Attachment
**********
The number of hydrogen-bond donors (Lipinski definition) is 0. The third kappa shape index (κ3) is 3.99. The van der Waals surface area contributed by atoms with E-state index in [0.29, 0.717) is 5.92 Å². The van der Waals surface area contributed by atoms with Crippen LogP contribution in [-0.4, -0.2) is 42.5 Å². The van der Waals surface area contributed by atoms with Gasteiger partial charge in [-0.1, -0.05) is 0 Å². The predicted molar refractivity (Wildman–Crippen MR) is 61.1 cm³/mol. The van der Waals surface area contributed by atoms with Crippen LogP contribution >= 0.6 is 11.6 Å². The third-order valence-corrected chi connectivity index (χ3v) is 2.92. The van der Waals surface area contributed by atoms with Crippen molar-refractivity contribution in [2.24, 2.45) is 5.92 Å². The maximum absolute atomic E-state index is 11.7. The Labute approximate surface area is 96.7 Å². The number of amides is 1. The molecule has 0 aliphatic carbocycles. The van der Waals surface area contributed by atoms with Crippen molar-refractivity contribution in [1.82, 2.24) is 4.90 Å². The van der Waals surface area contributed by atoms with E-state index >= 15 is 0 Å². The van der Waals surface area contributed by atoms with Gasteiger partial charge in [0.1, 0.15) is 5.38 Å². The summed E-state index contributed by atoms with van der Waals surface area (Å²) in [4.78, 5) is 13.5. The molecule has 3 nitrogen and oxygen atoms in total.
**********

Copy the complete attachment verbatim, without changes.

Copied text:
The number of hydrogen-bond donors (Lipinski definition) is 0. The third kappa shape index (κ3) is 3.99. The van der Waals surface area contributed by atoms with E-state index in [0.29, 0.717) is 5.92 Å². The van der Waals surface area contributed by atoms with Crippen LogP contribution in [-0.4, -0.2) is 42.5 Å². The van der Waals surface area contributed by atoms with Gasteiger partial charge in [-0.1, -0.05) is 0 Å². The predicted molar refractivity (Wildman–Crippen MR) is 61.1 cm³/mol. The van der Waals surface area contributed by atoms with Crippen LogP contribution >= 0.6 is 11.6 Å². The third-order valence-corrected chi connectivity index (χ3v) is 2.92. The van der Waals surface area contributed by atoms with Crippen molar-refractivity contribution in [2.24, 2.45) is 5.92 Å². The maximum absolute atomic E-state index is 11.7. The Labute approximate surface area is 96.7 Å². The number of amides is 1. The molecule has 0 aliphatic carbocycles. The van der Waals surface area contributed by atoms with Crippen molar-refractivity contribution in [1.82, 2.24) is 4.90 Å². The van der Waals surface area contributed by atoms with E-state index >= 15 is 0 Å². The van der Waals surface area contributed by atoms with Gasteiger partial charge in [0.1, 0.15) is 5.38 Å². The summed E-state index contributed by atoms with van der Waals surface area (Å²) in [4.78, 5) is 13.5. The molecule has 3 nitrogen and oxygen atoms in total.